A corn rootworm (CRW) beetle infestation can decimate corn yield. They have a keen ability to adapt to control strategies, which makes vigilant scouting and management a priority. Regions with heavy continuous corn acres can harbor high CRW populations. However, rotation-resistant beetles and extended diapause beetles contribute to increased populations, even with a rotation in place. With careful monitoring, a timely insecticide application can manage CRW pressure and mitigate damage the following year.
Factors to Consider
- Crop rotation
- Corn rootworm pressure
- Economic thresholds
- CROP ROTATION PATTERNS. Planting continuous corn fails to break pest and disease cycles. This allows CRW populations to increase rapidly. Rotation to a nonhost crop is beneficial. Understand whether you are in an area where the western corn rootworm beetle variant or northern corn rootworm extended diapause populations are common. These variants are examples of the ability of CRW to overcome crop rotation, reinforcing the need for multiple strategies for sustainable control.
- ROOT DIGS. Direct observation of larval damage by digging, washing and rating roots is essential for assessing the level of field damage. Start with a test strip or refuge area. Compare samples from three spots in the field for a representative sample. Use the root injury rating scale from Iowa State University to record results. Fields with a history of rootworm pressure or local environments conducive to beetle success are the priority.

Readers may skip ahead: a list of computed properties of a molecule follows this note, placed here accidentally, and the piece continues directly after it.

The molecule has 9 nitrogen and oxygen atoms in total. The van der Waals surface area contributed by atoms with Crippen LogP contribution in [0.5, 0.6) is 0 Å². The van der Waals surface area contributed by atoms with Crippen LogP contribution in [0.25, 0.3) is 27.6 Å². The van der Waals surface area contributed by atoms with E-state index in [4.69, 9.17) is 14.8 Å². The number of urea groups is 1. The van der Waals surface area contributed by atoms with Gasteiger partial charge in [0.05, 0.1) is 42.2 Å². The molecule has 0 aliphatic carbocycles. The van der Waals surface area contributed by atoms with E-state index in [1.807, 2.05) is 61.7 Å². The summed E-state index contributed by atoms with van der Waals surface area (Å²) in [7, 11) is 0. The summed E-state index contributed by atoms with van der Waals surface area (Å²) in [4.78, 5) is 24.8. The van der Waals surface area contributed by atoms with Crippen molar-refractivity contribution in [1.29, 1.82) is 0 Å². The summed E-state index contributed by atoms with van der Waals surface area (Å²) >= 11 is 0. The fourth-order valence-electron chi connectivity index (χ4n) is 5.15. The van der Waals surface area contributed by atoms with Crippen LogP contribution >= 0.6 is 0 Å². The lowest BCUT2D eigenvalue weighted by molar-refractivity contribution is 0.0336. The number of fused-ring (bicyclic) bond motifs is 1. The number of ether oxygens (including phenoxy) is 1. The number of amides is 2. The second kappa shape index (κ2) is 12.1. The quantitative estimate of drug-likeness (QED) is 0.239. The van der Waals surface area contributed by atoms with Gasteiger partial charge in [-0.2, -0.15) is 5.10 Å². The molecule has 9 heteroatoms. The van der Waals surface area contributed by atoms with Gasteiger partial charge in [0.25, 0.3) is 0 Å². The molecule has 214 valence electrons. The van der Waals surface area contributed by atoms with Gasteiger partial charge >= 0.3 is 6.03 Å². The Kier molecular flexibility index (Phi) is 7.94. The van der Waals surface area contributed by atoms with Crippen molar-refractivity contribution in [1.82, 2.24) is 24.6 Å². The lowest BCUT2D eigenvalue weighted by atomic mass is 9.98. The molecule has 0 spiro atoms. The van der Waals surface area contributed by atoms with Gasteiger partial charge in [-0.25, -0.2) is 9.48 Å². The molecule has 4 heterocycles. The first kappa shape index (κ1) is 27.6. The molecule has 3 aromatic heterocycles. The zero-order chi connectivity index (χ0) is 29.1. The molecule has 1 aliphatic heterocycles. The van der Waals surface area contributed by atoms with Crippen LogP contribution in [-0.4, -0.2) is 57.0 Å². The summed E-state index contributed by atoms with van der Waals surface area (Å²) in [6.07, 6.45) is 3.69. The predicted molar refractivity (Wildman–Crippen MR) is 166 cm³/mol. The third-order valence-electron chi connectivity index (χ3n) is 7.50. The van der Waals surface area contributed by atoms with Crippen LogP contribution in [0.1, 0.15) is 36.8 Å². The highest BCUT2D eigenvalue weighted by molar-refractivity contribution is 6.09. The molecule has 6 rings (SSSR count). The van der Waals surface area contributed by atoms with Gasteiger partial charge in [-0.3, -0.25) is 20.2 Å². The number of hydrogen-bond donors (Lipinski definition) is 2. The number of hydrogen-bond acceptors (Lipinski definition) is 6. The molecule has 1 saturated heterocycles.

- FIELD SCOUTING. Begin scouting in June or July, as soon as beetles start emerging from the soil, and continue until September. Weekly evaluation helps with data-driven control decisions. Adult beetles are attracted to pollen and fresh silk, so concentrations in cornfields in early reproductive stages should be a priority. The goal is to scout and take control while beetles are mating, prior to laying eggs. Gravid females have swollen abdomens, and a gentle squeeze will exude milky or opaque contents that feel granular, indicating the presence of eggs.
- ECONOMIC THRESHOLDS. NUTo calculate the economic threshold, count beetles on at least two plants in 25 different areas of a field. Include western and northern CRW in a single count. If the average meets or exceeds 0.75 beetle per plant in corn-on-corn, or 0.5 beetle per plant in corn-on-soybeans, and 10 percent of the females are gravid, consider initiating adult beetle control. If female populations are greater than 10 percent gravid, application might not be economical because so many eggs already are in the soil. Continue monitoring after insecticide treatment. Population fluctuations might warrant additional treatment.LL
To prevent egg laying, control of adult corn rootworm beetles is essential in high-pressure situations. Crop rotation, proper scouting and timely insecticide applications can improve yield potential.